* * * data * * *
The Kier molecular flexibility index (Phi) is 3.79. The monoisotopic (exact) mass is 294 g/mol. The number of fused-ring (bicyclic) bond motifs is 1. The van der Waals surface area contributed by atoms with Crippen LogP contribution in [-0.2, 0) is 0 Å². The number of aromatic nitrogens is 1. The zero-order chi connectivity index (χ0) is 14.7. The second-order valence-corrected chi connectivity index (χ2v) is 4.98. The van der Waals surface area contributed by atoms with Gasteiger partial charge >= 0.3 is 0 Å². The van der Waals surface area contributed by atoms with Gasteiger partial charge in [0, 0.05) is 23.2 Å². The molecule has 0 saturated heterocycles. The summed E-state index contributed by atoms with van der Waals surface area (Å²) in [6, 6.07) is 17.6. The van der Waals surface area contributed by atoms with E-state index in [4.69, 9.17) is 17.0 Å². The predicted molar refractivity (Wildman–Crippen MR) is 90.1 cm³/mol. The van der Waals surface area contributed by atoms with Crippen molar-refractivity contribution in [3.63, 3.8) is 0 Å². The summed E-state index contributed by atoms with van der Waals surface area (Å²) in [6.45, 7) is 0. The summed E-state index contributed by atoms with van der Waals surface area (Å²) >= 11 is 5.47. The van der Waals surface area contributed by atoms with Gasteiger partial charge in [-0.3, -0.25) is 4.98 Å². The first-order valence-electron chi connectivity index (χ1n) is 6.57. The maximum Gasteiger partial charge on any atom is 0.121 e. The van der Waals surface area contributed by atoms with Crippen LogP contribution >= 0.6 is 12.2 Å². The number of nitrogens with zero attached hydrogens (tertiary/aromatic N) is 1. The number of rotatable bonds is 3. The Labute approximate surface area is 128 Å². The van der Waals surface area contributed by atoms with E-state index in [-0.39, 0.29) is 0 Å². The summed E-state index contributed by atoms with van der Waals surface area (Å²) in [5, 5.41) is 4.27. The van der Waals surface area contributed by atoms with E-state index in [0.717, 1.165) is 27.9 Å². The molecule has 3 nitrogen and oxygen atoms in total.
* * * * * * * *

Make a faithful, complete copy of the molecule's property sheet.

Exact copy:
The Kier molecular flexibility index (Phi) is 3.79. The monoisotopic (exact) mass is 294 g/mol. The number of fused-ring (bicyclic) bond motifs is 1. The van der Waals surface area contributed by atoms with Crippen LogP contribution in [-0.2, 0) is 0 Å². The number of aromatic nitrogens is 1. The zero-order chi connectivity index (χ0) is 14.7. The second-order valence-corrected chi connectivity index (χ2v) is 4.98. The van der Waals surface area contributed by atoms with Gasteiger partial charge >= 0.3 is 0 Å². The van der Waals surface area contributed by atoms with Gasteiger partial charge in [0, 0.05) is 23.2 Å². The molecule has 0 saturated heterocycles. The summed E-state index contributed by atoms with van der Waals surface area (Å²) in [6, 6.07) is 17.6. The van der Waals surface area contributed by atoms with E-state index in [4.69, 9.17) is 17.0 Å². The predicted molar refractivity (Wildman–Crippen MR) is 90.1 cm³/mol. The van der Waals surface area contributed by atoms with Crippen molar-refractivity contribution in [3.63, 3.8) is 0 Å². The summed E-state index contributed by atoms with van der Waals surface area (Å²) in [6.45, 7) is 0. The summed E-state index contributed by atoms with van der Waals surface area (Å²) >= 11 is 5.47. The van der Waals surface area contributed by atoms with Gasteiger partial charge in [-0.3, -0.25) is 4.98 Å². The first-order valence-electron chi connectivity index (χ1n) is 6.57. The maximum Gasteiger partial charge on any atom is 0.121 e. The van der Waals surface area contributed by atoms with Crippen LogP contribution >= 0.6 is 12.2 Å². The number of nitrogens with zero attached hydrogens (tertiary/aromatic N) is 1. The number of rotatable bonds is 3. The Labute approximate surface area is 128 Å². The van der Waals surface area contributed by atoms with E-state index in [-0.39, 0.29) is 0 Å². The summed E-state index contributed by atoms with van der Waals surface area (Å²) in [5, 5.41) is 4.27. The van der Waals surface area contributed by atoms with E-state index in [0.717, 1.165) is 27.9 Å². The molecule has 3 nitrogen and oxygen atoms in total.